In the early 2000s, I found myself linked to two impressive Centres for Civil Society, one at the London School of Economics, the other in Berlin. Publicity from the LSE’s Centre offered and offers a valuable exposition of ‘civil society’:
Civil Society refers to the arena of uncoerced collective action around shared interests, purposes, and values. Its institutional forms are distinct from those of the states, family, and market, though in practice, the boundaries between state, civil society, family, and markets are often complex, blurred, and negotiated.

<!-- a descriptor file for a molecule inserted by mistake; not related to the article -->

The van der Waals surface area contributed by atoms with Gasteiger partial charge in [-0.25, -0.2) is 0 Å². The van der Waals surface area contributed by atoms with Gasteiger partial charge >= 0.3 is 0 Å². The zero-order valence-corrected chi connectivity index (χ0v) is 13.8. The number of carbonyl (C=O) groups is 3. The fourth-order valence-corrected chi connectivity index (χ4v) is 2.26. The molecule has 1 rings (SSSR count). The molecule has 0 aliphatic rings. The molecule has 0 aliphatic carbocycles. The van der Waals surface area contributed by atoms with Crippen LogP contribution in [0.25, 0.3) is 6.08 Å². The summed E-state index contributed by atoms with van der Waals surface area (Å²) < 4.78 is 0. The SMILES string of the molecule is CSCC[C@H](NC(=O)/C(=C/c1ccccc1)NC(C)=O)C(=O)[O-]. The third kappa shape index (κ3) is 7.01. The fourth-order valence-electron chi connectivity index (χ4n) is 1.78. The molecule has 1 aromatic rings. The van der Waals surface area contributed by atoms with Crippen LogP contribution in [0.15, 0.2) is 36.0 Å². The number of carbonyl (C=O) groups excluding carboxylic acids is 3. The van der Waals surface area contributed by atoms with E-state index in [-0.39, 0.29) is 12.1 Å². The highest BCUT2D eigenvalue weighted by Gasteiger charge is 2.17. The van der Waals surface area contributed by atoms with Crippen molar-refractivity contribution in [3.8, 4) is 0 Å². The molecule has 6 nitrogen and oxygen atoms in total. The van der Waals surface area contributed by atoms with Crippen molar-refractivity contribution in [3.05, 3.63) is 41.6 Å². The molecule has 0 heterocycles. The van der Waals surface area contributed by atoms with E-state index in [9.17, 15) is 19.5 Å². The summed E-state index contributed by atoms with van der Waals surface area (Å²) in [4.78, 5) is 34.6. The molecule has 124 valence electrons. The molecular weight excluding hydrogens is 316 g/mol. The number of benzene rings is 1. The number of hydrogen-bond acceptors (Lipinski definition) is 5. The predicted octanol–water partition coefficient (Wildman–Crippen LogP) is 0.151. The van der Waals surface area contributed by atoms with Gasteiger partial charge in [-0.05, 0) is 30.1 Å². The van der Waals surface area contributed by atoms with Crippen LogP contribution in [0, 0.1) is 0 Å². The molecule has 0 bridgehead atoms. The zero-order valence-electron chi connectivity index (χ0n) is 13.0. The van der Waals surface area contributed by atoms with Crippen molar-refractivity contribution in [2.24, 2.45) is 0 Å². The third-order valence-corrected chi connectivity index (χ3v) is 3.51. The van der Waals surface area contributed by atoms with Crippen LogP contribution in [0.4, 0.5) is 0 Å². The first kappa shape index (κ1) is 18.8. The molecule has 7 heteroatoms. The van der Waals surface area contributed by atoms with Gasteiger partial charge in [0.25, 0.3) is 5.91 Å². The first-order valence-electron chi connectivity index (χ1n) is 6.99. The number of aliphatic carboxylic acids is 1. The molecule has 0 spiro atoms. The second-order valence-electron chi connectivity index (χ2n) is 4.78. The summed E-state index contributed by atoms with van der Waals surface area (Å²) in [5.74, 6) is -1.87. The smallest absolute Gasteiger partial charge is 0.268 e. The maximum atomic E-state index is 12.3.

The Berlin Center for Civil Society accepted a similar definition. My link with these institutions led to my joining a conference on civil society in Taiwan. This was soon after the dreadful 2008 ‘Great Earthquake in Sichuan Province’ (as China calls it). Most of the attendees at the conference were from Taiwan; others came from across SE Asia and Mainland China. The Chinese delegates were government officials or leaders in the National Foundation movement (to promote ‘civil society’ thinking and work). To that point, ‘civil society’ initiatives in N. America and Europe were not paralleled in Asia. Looking back, the scale of charitable giving from across China in support of victims of the Sichuan earthquake kick-started the PRC government’s sense that ‘civil society’ might enrich (in every way) Chinese society, and with this their awareness that new laws to regulate ‘third sector’ bodies and their finances were required. To my surprise and delight, I was drawn into the theoretical and practical implementation of PRC government initiatives in this area. For a while, China seemed to be genuinely changing; if so, the change proved to be short-lived.